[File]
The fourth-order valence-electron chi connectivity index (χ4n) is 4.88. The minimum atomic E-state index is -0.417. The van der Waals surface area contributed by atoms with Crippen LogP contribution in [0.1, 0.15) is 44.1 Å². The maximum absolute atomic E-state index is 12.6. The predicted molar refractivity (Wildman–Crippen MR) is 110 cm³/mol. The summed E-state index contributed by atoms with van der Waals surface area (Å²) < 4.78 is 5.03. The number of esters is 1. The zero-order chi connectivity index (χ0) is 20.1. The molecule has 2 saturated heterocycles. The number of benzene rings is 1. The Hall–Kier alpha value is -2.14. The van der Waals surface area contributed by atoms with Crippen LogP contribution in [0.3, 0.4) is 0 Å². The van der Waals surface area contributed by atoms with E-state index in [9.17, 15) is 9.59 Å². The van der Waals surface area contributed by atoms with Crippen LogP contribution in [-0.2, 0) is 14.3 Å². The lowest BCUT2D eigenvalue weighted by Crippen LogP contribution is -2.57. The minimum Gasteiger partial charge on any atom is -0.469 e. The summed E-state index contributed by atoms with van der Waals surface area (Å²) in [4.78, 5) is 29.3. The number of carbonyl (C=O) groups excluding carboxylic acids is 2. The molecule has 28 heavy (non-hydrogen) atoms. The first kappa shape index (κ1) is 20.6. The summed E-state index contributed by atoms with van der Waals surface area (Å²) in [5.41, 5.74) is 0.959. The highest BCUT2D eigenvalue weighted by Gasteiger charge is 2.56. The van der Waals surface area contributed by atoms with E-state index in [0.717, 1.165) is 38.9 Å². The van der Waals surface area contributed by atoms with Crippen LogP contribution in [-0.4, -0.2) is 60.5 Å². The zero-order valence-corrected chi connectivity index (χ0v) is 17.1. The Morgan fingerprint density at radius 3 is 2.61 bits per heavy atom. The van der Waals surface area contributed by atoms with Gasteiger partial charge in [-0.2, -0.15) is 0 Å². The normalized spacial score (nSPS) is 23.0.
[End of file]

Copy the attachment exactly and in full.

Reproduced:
The fourth-order valence-electron chi connectivity index (χ4n) is 4.88. The minimum atomic E-state index is -0.417. The van der Waals surface area contributed by atoms with Crippen LogP contribution in [0.1, 0.15) is 44.1 Å². The maximum absolute atomic E-state index is 12.6. The predicted molar refractivity (Wildman–Crippen MR) is 110 cm³/mol. The summed E-state index contributed by atoms with van der Waals surface area (Å²) < 4.78 is 5.03. The number of esters is 1. The zero-order chi connectivity index (χ0) is 20.1. The molecule has 2 saturated heterocycles. The number of benzene rings is 1. The Hall–Kier alpha value is -2.14. The van der Waals surface area contributed by atoms with Crippen LogP contribution in [0.3, 0.4) is 0 Å². The van der Waals surface area contributed by atoms with E-state index in [9.17, 15) is 9.59 Å². The van der Waals surface area contributed by atoms with Crippen LogP contribution in [-0.2, 0) is 14.3 Å². The lowest BCUT2D eigenvalue weighted by Crippen LogP contribution is -2.57. The minimum Gasteiger partial charge on any atom is -0.469 e. The summed E-state index contributed by atoms with van der Waals surface area (Å²) in [4.78, 5) is 29.3. The number of carbonyl (C=O) groups excluding carboxylic acids is 2. The molecule has 28 heavy (non-hydrogen) atoms. The first kappa shape index (κ1) is 20.6. The summed E-state index contributed by atoms with van der Waals surface area (Å²) in [5.41, 5.74) is 0.959. The highest BCUT2D eigenvalue weighted by Gasteiger charge is 2.56. The van der Waals surface area contributed by atoms with E-state index in [0.717, 1.165) is 38.9 Å². The van der Waals surface area contributed by atoms with Crippen LogP contribution in [-0.4, -0.2) is 60.5 Å². The zero-order valence-corrected chi connectivity index (χ0v) is 17.1. The Morgan fingerprint density at radius 3 is 2.61 bits per heavy atom. The van der Waals surface area contributed by atoms with Gasteiger partial charge in [-0.2, -0.15) is 0 Å². The normalized spacial score (nSPS) is 23.0.